#83

Welcome back and here goes #83. Lots of reading and learning has been happening, and I’m finding that running this newsletter is indirectly (or actually, directly) influencing the things I read and what I learn in a nice way. If you got this from a friend and want to subscribe, here’s the link.


1 The Magic and Risk of a Handwritten Letter

I absolutely love sending handwritten letters to my friends and wish this custom existed more in the world.

It is hard to say what constitutes the “original” in email correspondence, which exists in multiple forms: in drafts, inboxes, and sent folders, cc’d and bcc’d, so on and so forth. But the handwritten letter does have all the ingredients that make an original: a singular “here and now,” a “unique existence in a particular place.” Letters on paper bear the mark of history. They show the trace of touch in fingerprints and coffee stains. And countless readings render scars in brittle paper, unfolded and folded up again.


2 Building a Better Coral Reef

I’m a little amazed by this project. The idea is to take the hardiest corals that have thrived (or at least survived better than most) in warmer waters, and reintroducing reproductions of them in coral-lacking parts of the world’s oceans. I get the feeling that we are only delaying the inevitable, but I’m not sure.


3 The Impossible Burger: Inside the Strange Science of the Fake Meat That ‘Bleeds’

There’s a company called Impossible Foods that is attempting to create a burger patty out of plants that tastes and also feels like meat-based patties do. It uses a variety of ingredients and at the center of it all is a protein called heme, that gives the ‘bleeding’ effect that meat does. This is an interesting case study and as a vegan person concerned about the impacts of meat eating, something I’m following closely.


4 Billie Jean King Plays to Win

This is a great interview of Billie Jean King, who transformed tennis in more ways than I knew before reading this. For example, I didn’t know that she threatened to not play the 1973 US Open unless women were paid as much as men. For someone at the peak of her career, this was a very very bold move.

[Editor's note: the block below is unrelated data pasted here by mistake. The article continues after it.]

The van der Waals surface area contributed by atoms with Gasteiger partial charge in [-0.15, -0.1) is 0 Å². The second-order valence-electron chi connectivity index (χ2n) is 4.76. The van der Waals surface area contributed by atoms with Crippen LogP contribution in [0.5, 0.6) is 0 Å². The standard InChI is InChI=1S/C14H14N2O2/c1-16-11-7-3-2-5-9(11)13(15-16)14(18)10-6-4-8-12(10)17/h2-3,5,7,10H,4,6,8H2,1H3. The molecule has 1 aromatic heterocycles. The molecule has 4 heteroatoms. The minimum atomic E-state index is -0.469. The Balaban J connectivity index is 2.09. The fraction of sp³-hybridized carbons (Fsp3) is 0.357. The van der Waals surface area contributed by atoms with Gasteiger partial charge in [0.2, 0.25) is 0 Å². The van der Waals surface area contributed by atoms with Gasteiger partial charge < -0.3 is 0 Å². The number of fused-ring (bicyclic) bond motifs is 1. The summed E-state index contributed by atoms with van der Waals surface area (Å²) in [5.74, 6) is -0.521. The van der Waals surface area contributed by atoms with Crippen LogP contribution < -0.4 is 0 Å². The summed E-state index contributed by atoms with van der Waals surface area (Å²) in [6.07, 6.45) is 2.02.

5 The Great Nutrient Collapse

Quite scary. The rising carbon dioxide in the atmosphere intuitively would make you think that it is good for plants, but that is not necessarily the case. In fact, the rising CO2 is making the plants produce more “junk food”, rich in sugars and carbohydrates but less endowed in protein.


6 The Hidden Memories of Plants

This was very interesting too. The process described here is vernalization, where plants remember periods of cold so that they can flower at the right time. This can be artificially simulated by blasting plants with artificial freezing temperatures for a short time. Winter varieties of plants could be converted into spring varieties. Here’s a picture of a non-vernalized plant (left) and a vernalized one.


7 Floods and Revolutions: Revisiting India’s Dairy Sector

Something else that I’m quite interested in. In the 70s, the Indian dairy industry underwent “Operation Flood” and the “White Revolution”. India’s dairy industry is one of the few in the world that still has a significant contribution from farmer cooperatives. This piece is a story of the changes that happened from the 70s onwards.


8 To Solve Its Hardest Problems Silicon Valley Turns to Physicists

As tech in the Valley becomes more ruled by machine learning and artificial intelligence, companies are hiring more and more physicists because of a number of reasons. One, that physicists are well suited to dealing with abstract constructs that form part of machine learning. Two, they are already used to dealing with large amounts of data and statistics. And not the least is that their pay as academic researchers isn’t too high. Maybe I made the right decision by joining a physics PhD? Who knows.


9 This Ancient Mnemonic Technique Builds a Palace of Memory

This was a really fun read about real-life memory palace constructions. For those who don’t know, a memory palace is an imagined setting where you would place specific information in specific places, and then just ‘walk’ around to find what you were looking for.


10 Whole Foods Is Becoming Amazon’s Brick-and-Mortar Pricing Lab

In the US, Amazon now has access to 465 physical pricing laboratories, with eight million ‘volunteers’ who enter every week. This is the view of Harvard Business Review, and it says that Amazon will use Whole Foods as a playground to learn more about customer behavior.


Have a great week! If there’s anything you’d like to tell me, you can just reply to this email. - Kat